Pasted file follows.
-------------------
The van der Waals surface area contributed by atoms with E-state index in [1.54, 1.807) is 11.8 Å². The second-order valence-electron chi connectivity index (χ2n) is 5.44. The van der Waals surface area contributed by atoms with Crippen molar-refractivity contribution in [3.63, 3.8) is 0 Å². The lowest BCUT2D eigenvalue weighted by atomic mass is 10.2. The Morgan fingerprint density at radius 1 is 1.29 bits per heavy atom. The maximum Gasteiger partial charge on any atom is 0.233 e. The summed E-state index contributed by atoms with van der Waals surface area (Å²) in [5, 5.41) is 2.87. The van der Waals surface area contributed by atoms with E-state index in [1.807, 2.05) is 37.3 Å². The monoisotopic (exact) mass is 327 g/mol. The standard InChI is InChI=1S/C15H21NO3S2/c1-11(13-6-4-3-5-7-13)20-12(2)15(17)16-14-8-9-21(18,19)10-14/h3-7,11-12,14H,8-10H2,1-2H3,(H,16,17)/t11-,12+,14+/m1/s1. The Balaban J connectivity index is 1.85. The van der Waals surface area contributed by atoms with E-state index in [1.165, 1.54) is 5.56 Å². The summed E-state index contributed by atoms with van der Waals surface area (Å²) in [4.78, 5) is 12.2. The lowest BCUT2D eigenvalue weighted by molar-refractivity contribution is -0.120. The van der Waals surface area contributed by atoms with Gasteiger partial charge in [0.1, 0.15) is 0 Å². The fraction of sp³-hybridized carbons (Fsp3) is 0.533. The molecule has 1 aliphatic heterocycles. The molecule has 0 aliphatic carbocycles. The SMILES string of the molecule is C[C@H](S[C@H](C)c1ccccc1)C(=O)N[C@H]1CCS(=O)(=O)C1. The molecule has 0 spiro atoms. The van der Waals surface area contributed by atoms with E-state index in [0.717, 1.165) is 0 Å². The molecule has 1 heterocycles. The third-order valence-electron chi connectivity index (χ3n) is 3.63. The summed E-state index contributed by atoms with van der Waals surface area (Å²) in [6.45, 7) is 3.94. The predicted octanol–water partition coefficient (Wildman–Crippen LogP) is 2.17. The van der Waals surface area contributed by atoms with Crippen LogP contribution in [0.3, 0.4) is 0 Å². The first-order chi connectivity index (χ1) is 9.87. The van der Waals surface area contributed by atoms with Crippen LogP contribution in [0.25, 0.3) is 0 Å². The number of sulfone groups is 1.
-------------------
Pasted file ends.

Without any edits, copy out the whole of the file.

The van der Waals surface area contributed by atoms with E-state index in [1.54, 1.807) is 11.8 Å². The second-order valence-electron chi connectivity index (χ2n) is 5.44. The van der Waals surface area contributed by atoms with Crippen molar-refractivity contribution in [3.63, 3.8) is 0 Å². The lowest BCUT2D eigenvalue weighted by atomic mass is 10.2. The Morgan fingerprint density at radius 1 is 1.29 bits per heavy atom. The maximum Gasteiger partial charge on any atom is 0.233 e. The summed E-state index contributed by atoms with van der Waals surface area (Å²) in [5, 5.41) is 2.87. The van der Waals surface area contributed by atoms with E-state index in [1.807, 2.05) is 37.3 Å². The monoisotopic (exact) mass is 327 g/mol. The standard InChI is InChI=1S/C15H21NO3S2/c1-11(13-6-4-3-5-7-13)20-12(2)15(17)16-14-8-9-21(18,19)10-14/h3-7,11-12,14H,8-10H2,1-2H3,(H,16,17)/t11-,12+,14+/m1/s1. The Balaban J connectivity index is 1.85. The van der Waals surface area contributed by atoms with E-state index in [1.165, 1.54) is 5.56 Å². The summed E-state index contributed by atoms with van der Waals surface area (Å²) in [4.78, 5) is 12.2. The lowest BCUT2D eigenvalue weighted by molar-refractivity contribution is -0.120. The van der Waals surface area contributed by atoms with Gasteiger partial charge in [0.1, 0.15) is 0 Å². The fraction of sp³-hybridized carbons (Fsp3) is 0.533. The molecule has 1 aliphatic heterocycles. The molecule has 0 aliphatic carbocycles. The SMILES string of the molecule is C[C@H](S[C@H](C)c1ccccc1)C(=O)N[C@H]1CCS(=O)(=O)C1. The molecule has 0 spiro atoms. The van der Waals surface area contributed by atoms with E-state index in [0.717, 1.165) is 0 Å². The molecule has 1 heterocycles. The third-order valence-electron chi connectivity index (χ3n) is 3.63. The summed E-state index contributed by atoms with van der Waals surface area (Å²) in [6.45, 7) is 3.94. The predicted octanol–water partition coefficient (Wildman–Crippen LogP) is 2.17. The van der Waals surface area contributed by atoms with Crippen LogP contribution in [0.3, 0.4) is 0 Å². The first-order chi connectivity index (χ1) is 9.87. The van der Waals surface area contributed by atoms with Crippen LogP contribution in [0.25, 0.3) is 0 Å². The number of sulfone groups is 1.